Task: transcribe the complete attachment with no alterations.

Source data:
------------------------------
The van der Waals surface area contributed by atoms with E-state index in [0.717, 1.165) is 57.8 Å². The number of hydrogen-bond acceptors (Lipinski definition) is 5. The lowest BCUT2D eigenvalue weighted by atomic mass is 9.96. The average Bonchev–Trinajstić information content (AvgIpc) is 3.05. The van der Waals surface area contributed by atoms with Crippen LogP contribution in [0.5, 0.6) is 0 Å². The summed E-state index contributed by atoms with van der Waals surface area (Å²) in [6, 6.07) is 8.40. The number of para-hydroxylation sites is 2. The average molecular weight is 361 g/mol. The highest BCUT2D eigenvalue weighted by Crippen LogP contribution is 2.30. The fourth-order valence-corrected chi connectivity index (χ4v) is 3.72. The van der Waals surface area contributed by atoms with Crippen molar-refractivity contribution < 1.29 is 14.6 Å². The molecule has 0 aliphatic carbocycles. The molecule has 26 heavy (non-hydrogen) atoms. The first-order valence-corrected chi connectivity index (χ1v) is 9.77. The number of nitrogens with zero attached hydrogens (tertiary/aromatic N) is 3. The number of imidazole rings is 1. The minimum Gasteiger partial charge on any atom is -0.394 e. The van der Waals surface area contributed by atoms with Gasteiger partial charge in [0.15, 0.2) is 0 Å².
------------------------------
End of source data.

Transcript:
The van der Waals surface area contributed by atoms with E-state index in [0.717, 1.165) is 57.8 Å². The number of hydrogen-bond acceptors (Lipinski definition) is 5. The lowest BCUT2D eigenvalue weighted by atomic mass is 9.96. The average Bonchev–Trinajstić information content (AvgIpc) is 3.05. The van der Waals surface area contributed by atoms with Crippen LogP contribution in [0.5, 0.6) is 0 Å². The summed E-state index contributed by atoms with van der Waals surface area (Å²) in [6, 6.07) is 8.40. The number of para-hydroxylation sites is 2. The average molecular weight is 361 g/mol. The highest BCUT2D eigenvalue weighted by Crippen LogP contribution is 2.30. The fourth-order valence-corrected chi connectivity index (χ4v) is 3.72. The van der Waals surface area contributed by atoms with Crippen molar-refractivity contribution < 1.29 is 14.6 Å². The molecule has 0 aliphatic carbocycles. The molecule has 26 heavy (non-hydrogen) atoms. The first-order valence-corrected chi connectivity index (χ1v) is 9.77. The number of nitrogens with zero attached hydrogens (tertiary/aromatic N) is 3. The number of imidazole rings is 1. The minimum Gasteiger partial charge on any atom is -0.394 e. The van der Waals surface area contributed by atoms with Gasteiger partial charge in [0.15, 0.2) is 0 Å².